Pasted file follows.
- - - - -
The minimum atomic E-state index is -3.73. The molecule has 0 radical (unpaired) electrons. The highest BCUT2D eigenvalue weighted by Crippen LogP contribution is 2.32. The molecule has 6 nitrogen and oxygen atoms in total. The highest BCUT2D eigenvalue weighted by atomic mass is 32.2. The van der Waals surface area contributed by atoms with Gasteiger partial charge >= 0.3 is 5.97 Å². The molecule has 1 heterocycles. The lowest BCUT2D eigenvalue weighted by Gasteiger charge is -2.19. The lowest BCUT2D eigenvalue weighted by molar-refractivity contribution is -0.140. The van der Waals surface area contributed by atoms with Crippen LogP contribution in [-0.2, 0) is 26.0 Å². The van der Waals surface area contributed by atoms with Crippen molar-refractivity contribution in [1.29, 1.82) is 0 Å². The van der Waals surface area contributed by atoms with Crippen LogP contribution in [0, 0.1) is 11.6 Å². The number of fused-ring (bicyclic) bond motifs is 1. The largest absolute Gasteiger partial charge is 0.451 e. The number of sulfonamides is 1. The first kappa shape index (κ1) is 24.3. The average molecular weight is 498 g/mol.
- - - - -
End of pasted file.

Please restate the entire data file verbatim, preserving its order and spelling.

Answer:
The minimum atomic E-state index is -3.73. The molecule has 0 radical (unpaired) electrons. The highest BCUT2D eigenvalue weighted by Crippen LogP contribution is 2.32. The molecule has 6 nitrogen and oxygen atoms in total. The highest BCUT2D eigenvalue weighted by atomic mass is 32.2. The van der Waals surface area contributed by atoms with Gasteiger partial charge >= 0.3 is 5.97 Å². The molecule has 1 heterocycles. The lowest BCUT2D eigenvalue weighted by Gasteiger charge is -2.19. The lowest BCUT2D eigenvalue weighted by molar-refractivity contribution is -0.140. The van der Waals surface area contributed by atoms with Crippen LogP contribution in [-0.2, 0) is 26.0 Å². The van der Waals surface area contributed by atoms with Crippen molar-refractivity contribution in [1.29, 1.82) is 0 Å². The van der Waals surface area contributed by atoms with Crippen LogP contribution in [0, 0.1) is 11.6 Å². The number of fused-ring (bicyclic) bond motifs is 1. The largest absolute Gasteiger partial charge is 0.451 e. The number of sulfonamides is 1. The first kappa shape index (κ1) is 24.3. The average molecular weight is 498 g/mol.